Christians have a responsibility to "grow in the grace and knowledge of our Lord and Savior Jesus Christ" (2nd Peter 3:18) and the Lord has supplied the church with teachers to expedite this purpose (Ephesians 4:14-16). Members of the church need to let the teachers teach by attending and participating in their classes.

Do You Pray?

Bill Hall

The worshiper who would pray in the assembly must do more than bow his head and close his eyes. He must pray. "Otherwise, if you bless with the spirit, how will he who occupies the place of the uninformed say 'Amen' at your giving of thanks, since he does not understand what you say?" (1st Corinthians 14:16). This verse suggests four requirements if one is to enter into a prayer.

He must listen to the prayer. One cannot legitimately say "Amen" at the conclusion of a prayer if he has not listened to the prayer. Mind wandering is an ever-present problem. We sing, but we don't observe the words of the song. We bow our heads, but we don't listen to the prayer. We sit through the sermon, but our minds wander to things of an earthly nature. Consequently, we attend worship periods, but we don't worship as we ought. If one is to pray with the congregation, he must listen to the prayer.

He must understand the prayer. When a man in the first century led a prayer in an unknown tongue, the worshiper could not say "Amen", for he could not understand the language in which the prayer was spoken. Neither can the worshiper say 'Amen' today if the leader has not spoken loudly enough to be heard or if he has used words or phrases which the worshiper does not understand. Those who lead prayers in the assembly should be conscious of the needs of the whole congregation, speaking up where all can hear and using words which all can understand.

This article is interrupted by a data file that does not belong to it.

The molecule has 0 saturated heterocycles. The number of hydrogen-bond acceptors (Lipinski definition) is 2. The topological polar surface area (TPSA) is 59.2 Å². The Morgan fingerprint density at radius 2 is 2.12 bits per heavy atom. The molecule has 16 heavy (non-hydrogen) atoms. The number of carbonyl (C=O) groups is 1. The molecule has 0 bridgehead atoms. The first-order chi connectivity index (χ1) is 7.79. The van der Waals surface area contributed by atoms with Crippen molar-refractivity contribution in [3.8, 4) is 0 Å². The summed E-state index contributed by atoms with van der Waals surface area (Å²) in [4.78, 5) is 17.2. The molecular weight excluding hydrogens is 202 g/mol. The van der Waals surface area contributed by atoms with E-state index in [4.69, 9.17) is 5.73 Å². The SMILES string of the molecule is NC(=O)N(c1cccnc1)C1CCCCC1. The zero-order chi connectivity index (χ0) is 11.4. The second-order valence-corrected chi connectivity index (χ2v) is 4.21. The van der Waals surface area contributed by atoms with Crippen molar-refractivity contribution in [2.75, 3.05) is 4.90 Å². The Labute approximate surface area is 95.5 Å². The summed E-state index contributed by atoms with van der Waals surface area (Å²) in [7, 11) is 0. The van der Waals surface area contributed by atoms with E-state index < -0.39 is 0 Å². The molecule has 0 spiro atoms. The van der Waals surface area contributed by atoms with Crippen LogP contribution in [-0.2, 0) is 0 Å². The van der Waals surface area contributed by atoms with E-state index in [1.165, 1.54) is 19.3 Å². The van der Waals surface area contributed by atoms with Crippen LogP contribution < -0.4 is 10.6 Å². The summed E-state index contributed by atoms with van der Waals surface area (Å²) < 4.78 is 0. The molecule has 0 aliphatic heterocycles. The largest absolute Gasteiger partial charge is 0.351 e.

He must agree with the prayer. A number of years ago, while sitting beside an old preacher, I observed his saying "Yes" or "Yes, Lord" at the conclusion of each separate phrase of the prayer as it was being led. He spoke the words softly enough that I was probably the only one in the assembly who could hear them, but I was impressed. Obviously, this brother was listening to every phrase, determining whether or not he agreed with the phrase, and was softly speaking his agreement. He was not just sitting through a prayer; he was praying. Occasionally, we hear sentiments expressed in prayer with which we do not agree. To these sentiments we cannot say "Amen".

He must say "Amen". The word "Amen" means "so let it be". We long to hear the strong, resounding "Amen" at the close of prayers which we used to hear. We fear that the move away from this practice is just another step toward cold, lifeless formality in our worship periods. We are not contending, however, that one must say the word "Amen" audibly, but we are suggesting that at least in his mind he should say "Amen", thus making the prayer his own prayer. He has listened to the prayer; he has understood the prayer; he has agreed with the prayer; now he speaks to God his "Amen" or approval of the prayer as his prayer. In this manner, he unites with other worshipers in common prayer to God.